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Au Sable Receives Grant to Build Outdoor Teaching Shelters

Sep 17, 2013

The Au Sable Institute Environmental Education Program has received a grant for $21,000 to build five outdoor teaching shelters at its lake, pond, bog, and forest ecosystems and achieve one of its top programmatic goals: to have students’ entire learning experience at Au Sable be outdoors.  

Environmental Education Program Coordinator Paul Wiemerslage says, “One of our top goals was to eliminate any time spent indoors while students and teachers are at Au Sable to maximize students’ engagement with the natural world around them. Outdoor teaching shelters make it possible for us to do just that by creating spaces for us to do activities or teaching we would normally need to do indoors.”

Outdoor teaching shelters include a pond shelter next to Louie’s Pond, a bog shelter next to the Beaver Pond (see draft above on right), a bird blind along the Au Sable forest edge, a lake shelter on Big Twin Lake, and a forest shelter within the Au Sable mixed-hardwood forest. In addition to eliminating indoor instruction, these five shelters will allow Au Sable instructors to better facilitate station learning, where groups of students can move from one shelter to the next with an instructor to learn particular lessons at ecosystems across Au Sable's 120-acre grounds; seamlessly move between outdoor, hands-on instruction and focused, sheltered instruction where students can draw, write, or identify organisms; provide relief from the elements and unpredictable weather; and create new opportunities for students to observe wildlife without distributing it. 

Teaching shelters will also have special, built-in features to enhance student learning. Pond and lake shelters will have table space for students to observe aquatic organisms under microscopes; the bog shelter will have a tracking box, a sandy space in the middle of the shelter where instructors can simulate specific tracks, strides, and gaits of various animals that frequent the area; and the bird blind will conceal students from shy birds and include a wooden writing surface for students to record precise observations.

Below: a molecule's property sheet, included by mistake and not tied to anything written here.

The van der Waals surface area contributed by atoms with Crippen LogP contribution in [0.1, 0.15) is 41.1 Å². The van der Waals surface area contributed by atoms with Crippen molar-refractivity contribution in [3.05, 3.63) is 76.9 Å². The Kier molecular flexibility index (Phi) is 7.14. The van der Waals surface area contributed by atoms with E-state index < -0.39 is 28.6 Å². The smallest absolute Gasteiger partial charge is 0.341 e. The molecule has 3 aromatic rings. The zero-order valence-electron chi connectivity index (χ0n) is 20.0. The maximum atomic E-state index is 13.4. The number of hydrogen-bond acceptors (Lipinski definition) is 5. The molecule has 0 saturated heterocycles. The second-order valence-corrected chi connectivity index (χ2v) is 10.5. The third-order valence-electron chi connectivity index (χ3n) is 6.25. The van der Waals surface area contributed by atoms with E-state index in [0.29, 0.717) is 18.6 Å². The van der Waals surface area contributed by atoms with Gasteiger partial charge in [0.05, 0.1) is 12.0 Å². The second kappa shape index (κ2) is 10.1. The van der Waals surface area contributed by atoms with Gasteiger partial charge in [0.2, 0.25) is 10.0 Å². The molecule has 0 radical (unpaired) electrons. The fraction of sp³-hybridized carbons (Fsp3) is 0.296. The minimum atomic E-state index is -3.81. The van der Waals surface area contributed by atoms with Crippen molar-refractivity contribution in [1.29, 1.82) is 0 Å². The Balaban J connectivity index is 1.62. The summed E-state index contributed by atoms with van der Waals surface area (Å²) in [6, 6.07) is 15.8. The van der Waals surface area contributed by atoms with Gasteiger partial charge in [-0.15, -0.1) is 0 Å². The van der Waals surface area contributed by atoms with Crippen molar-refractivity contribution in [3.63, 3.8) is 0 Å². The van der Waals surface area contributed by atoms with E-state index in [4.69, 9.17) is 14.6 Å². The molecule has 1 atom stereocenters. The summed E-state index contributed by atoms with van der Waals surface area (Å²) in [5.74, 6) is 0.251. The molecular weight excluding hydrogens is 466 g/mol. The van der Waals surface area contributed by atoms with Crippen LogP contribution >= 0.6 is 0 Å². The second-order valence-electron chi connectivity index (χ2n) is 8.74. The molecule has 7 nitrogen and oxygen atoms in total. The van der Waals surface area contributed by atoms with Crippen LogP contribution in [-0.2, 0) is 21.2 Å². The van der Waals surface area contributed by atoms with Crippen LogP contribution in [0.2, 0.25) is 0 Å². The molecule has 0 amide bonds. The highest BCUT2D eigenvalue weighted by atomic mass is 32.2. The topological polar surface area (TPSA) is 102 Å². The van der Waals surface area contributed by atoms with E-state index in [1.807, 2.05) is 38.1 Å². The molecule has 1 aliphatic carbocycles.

Says Wiemerslage, “Research shows that one memorable, childhood experience in nature can influence a person’s attitude towards the environment for the rest of their life. We strive to create these experiences through our Environmental Education Program and teaching shelters will go a long way towards helping us create these experiences for our students, particularly because we can do all of our instruction in an outdoor setting.”

The Environmental Education Program will not be the only Au Sable program to use the teaching shelters. Professors from the College Program will be able to take advantage of the teaching shelters for giving lectures or lab exercises, and retreat groups will be able to use them for gathering spaces.

Au Sable Executive Director, Fred Van Dyke, says, "Outdoor teaching shelters add a new dimension to our campus grounds and a new opportunity for teaching about the natural world.  Au Sable has always strived for life-changing field experiences for our students, and new teaching shelters, located at strategic positions around our campus, give us a wealth of new options for doing so."

Au Sable will begin construction on the new teaching shelters in fall.